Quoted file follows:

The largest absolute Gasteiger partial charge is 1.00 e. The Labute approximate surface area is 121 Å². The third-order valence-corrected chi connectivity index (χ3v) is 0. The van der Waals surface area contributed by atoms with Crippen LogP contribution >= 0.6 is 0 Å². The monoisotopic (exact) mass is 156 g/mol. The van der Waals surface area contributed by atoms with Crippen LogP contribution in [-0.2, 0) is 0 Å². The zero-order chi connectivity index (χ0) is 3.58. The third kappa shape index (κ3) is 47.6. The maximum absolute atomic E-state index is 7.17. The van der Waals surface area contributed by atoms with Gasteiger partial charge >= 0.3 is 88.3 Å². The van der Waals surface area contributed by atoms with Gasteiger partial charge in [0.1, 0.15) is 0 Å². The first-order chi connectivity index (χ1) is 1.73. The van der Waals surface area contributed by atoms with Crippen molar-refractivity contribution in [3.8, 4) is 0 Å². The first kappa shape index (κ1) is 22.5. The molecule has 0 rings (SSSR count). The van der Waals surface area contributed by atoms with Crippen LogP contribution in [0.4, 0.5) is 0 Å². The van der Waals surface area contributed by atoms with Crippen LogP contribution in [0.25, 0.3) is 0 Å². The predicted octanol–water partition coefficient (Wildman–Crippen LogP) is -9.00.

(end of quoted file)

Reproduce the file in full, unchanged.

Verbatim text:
The largest absolute Gasteiger partial charge is 1.00 e. The Labute approximate surface area is 121 Å². The third-order valence-corrected chi connectivity index (χ3v) is 0. The van der Waals surface area contributed by atoms with Crippen LogP contribution >= 0.6 is 0 Å². The monoisotopic (exact) mass is 156 g/mol. The van der Waals surface area contributed by atoms with Crippen LogP contribution in [-0.2, 0) is 0 Å². The zero-order chi connectivity index (χ0) is 3.58. The third kappa shape index (κ3) is 47.6. The maximum absolute atomic E-state index is 7.17. The van der Waals surface area contributed by atoms with Gasteiger partial charge >= 0.3 is 88.3 Å². The van der Waals surface area contributed by atoms with Gasteiger partial charge in [0.1, 0.15) is 0 Å². The first-order chi connectivity index (χ1) is 1.73. The van der Waals surface area contributed by atoms with Crippen molar-refractivity contribution in [3.8, 4) is 0 Å². The first kappa shape index (κ1) is 22.5. The molecule has 0 rings (SSSR count). The van der Waals surface area contributed by atoms with Crippen LogP contribution in [0.4, 0.5) is 0 Å². The van der Waals surface area contributed by atoms with Crippen LogP contribution in [0.25, 0.3) is 0 Å². The predicted octanol–water partition coefficient (Wildman–Crippen LogP) is -9.00.